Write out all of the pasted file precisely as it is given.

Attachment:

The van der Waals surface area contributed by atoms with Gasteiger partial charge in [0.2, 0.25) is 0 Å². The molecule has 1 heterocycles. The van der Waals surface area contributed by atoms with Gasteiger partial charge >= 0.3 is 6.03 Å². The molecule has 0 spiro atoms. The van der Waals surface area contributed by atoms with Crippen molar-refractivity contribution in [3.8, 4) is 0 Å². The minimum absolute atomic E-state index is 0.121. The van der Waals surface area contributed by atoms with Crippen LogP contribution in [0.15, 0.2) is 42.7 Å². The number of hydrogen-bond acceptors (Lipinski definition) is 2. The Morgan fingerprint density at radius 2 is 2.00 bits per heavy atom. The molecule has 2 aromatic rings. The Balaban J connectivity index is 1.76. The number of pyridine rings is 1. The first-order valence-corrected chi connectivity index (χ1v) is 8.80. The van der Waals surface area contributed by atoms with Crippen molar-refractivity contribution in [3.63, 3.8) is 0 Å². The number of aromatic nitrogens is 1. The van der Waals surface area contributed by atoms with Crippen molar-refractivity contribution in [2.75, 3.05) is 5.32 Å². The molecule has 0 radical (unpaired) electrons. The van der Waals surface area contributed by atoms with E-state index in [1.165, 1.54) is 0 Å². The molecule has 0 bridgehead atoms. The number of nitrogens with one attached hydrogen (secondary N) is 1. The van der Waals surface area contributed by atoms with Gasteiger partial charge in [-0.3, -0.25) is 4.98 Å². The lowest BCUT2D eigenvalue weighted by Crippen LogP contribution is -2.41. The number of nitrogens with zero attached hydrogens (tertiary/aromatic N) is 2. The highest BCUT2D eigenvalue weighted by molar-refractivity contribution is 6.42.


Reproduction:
The van der Waals surface area contributed by atoms with Gasteiger partial charge in [0.2, 0.25) is 0 Å². The molecule has 1 heterocycles. The van der Waals surface area contributed by atoms with Gasteiger partial charge >= 0.3 is 6.03 Å². The molecule has 0 spiro atoms. The van der Waals surface area contributed by atoms with Crippen molar-refractivity contribution in [3.8, 4) is 0 Å². The minimum absolute atomic E-state index is 0.121. The van der Waals surface area contributed by atoms with Crippen LogP contribution in [0.15, 0.2) is 42.7 Å². The number of hydrogen-bond acceptors (Lipinski definition) is 2. The Morgan fingerprint density at radius 2 is 2.00 bits per heavy atom. The molecule has 2 aromatic rings. The Balaban J connectivity index is 1.76. The number of pyridine rings is 1. The first-order valence-corrected chi connectivity index (χ1v) is 8.80. The van der Waals surface area contributed by atoms with Crippen molar-refractivity contribution in [3.63, 3.8) is 0 Å². The number of aromatic nitrogens is 1. The van der Waals surface area contributed by atoms with Crippen molar-refractivity contribution in [2.75, 3.05) is 5.32 Å². The molecule has 0 radical (unpaired) electrons. The van der Waals surface area contributed by atoms with E-state index in [1.165, 1.54) is 0 Å². The molecule has 0 bridgehead atoms. The number of nitrogens with one attached hydrogen (secondary N) is 1. The van der Waals surface area contributed by atoms with Gasteiger partial charge in [-0.3, -0.25) is 4.98 Å². The lowest BCUT2D eigenvalue weighted by Crippen LogP contribution is -2.41. The number of nitrogens with zero attached hydrogens (tertiary/aromatic N) is 2. The highest BCUT2D eigenvalue weighted by molar-refractivity contribution is 6.42.